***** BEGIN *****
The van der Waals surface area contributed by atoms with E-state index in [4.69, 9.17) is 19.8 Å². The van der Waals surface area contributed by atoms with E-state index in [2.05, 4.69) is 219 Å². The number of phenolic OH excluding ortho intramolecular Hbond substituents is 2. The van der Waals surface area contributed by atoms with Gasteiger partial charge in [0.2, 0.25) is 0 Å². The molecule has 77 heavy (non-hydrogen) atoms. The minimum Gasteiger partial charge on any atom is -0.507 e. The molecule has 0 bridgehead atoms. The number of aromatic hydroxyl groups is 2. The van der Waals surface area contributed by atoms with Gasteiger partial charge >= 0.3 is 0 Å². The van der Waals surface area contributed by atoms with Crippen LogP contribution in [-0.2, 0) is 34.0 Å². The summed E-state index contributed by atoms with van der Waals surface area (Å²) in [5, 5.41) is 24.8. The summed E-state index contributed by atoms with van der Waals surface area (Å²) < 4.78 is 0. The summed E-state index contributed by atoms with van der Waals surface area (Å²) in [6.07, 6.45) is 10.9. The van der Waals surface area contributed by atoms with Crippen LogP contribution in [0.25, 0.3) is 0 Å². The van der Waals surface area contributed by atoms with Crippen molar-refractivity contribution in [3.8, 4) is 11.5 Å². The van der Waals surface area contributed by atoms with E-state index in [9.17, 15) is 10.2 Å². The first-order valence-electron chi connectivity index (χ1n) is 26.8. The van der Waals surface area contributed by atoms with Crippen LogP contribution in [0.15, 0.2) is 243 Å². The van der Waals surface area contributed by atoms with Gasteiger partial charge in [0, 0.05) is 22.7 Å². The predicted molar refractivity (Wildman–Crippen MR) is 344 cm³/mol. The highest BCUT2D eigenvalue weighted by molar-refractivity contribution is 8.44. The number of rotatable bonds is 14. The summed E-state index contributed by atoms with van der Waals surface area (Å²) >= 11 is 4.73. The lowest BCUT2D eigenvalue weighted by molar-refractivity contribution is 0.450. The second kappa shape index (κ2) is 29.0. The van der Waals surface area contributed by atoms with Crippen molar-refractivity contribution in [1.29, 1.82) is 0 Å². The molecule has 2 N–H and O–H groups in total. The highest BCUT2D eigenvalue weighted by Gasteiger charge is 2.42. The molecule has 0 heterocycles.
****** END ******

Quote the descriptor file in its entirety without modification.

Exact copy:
The van der Waals surface area contributed by atoms with E-state index in [4.69, 9.17) is 19.8 Å². The van der Waals surface area contributed by atoms with E-state index in [2.05, 4.69) is 219 Å². The number of phenolic OH excluding ortho intramolecular Hbond substituents is 2. The van der Waals surface area contributed by atoms with Gasteiger partial charge in [0.2, 0.25) is 0 Å². The molecule has 77 heavy (non-hydrogen) atoms. The minimum Gasteiger partial charge on any atom is -0.507 e. The molecule has 0 bridgehead atoms. The number of aromatic hydroxyl groups is 2. The van der Waals surface area contributed by atoms with Gasteiger partial charge >= 0.3 is 0 Å². The van der Waals surface area contributed by atoms with Crippen LogP contribution in [-0.2, 0) is 34.0 Å². The summed E-state index contributed by atoms with van der Waals surface area (Å²) in [5, 5.41) is 24.8. The summed E-state index contributed by atoms with van der Waals surface area (Å²) < 4.78 is 0. The summed E-state index contributed by atoms with van der Waals surface area (Å²) in [6.07, 6.45) is 10.9. The van der Waals surface area contributed by atoms with Crippen LogP contribution in [0.25, 0.3) is 0 Å². The van der Waals surface area contributed by atoms with Crippen molar-refractivity contribution in [3.8, 4) is 11.5 Å². The van der Waals surface area contributed by atoms with E-state index in [9.17, 15) is 10.2 Å². The first-order valence-electron chi connectivity index (χ1n) is 26.8. The van der Waals surface area contributed by atoms with Crippen LogP contribution in [0.15, 0.2) is 243 Å². The van der Waals surface area contributed by atoms with Gasteiger partial charge in [0, 0.05) is 22.7 Å². The predicted molar refractivity (Wildman–Crippen MR) is 344 cm³/mol. The highest BCUT2D eigenvalue weighted by molar-refractivity contribution is 8.44. The number of rotatable bonds is 14. The summed E-state index contributed by atoms with van der Waals surface area (Å²) >= 11 is 4.73. The lowest BCUT2D eigenvalue weighted by molar-refractivity contribution is 0.450. The second kappa shape index (κ2) is 29.0. The van der Waals surface area contributed by atoms with Crippen molar-refractivity contribution in [1.29, 1.82) is 0 Å². The molecule has 2 N–H and O–H groups in total. The highest BCUT2D eigenvalue weighted by Gasteiger charge is 2.42. The molecule has 0 heterocycles.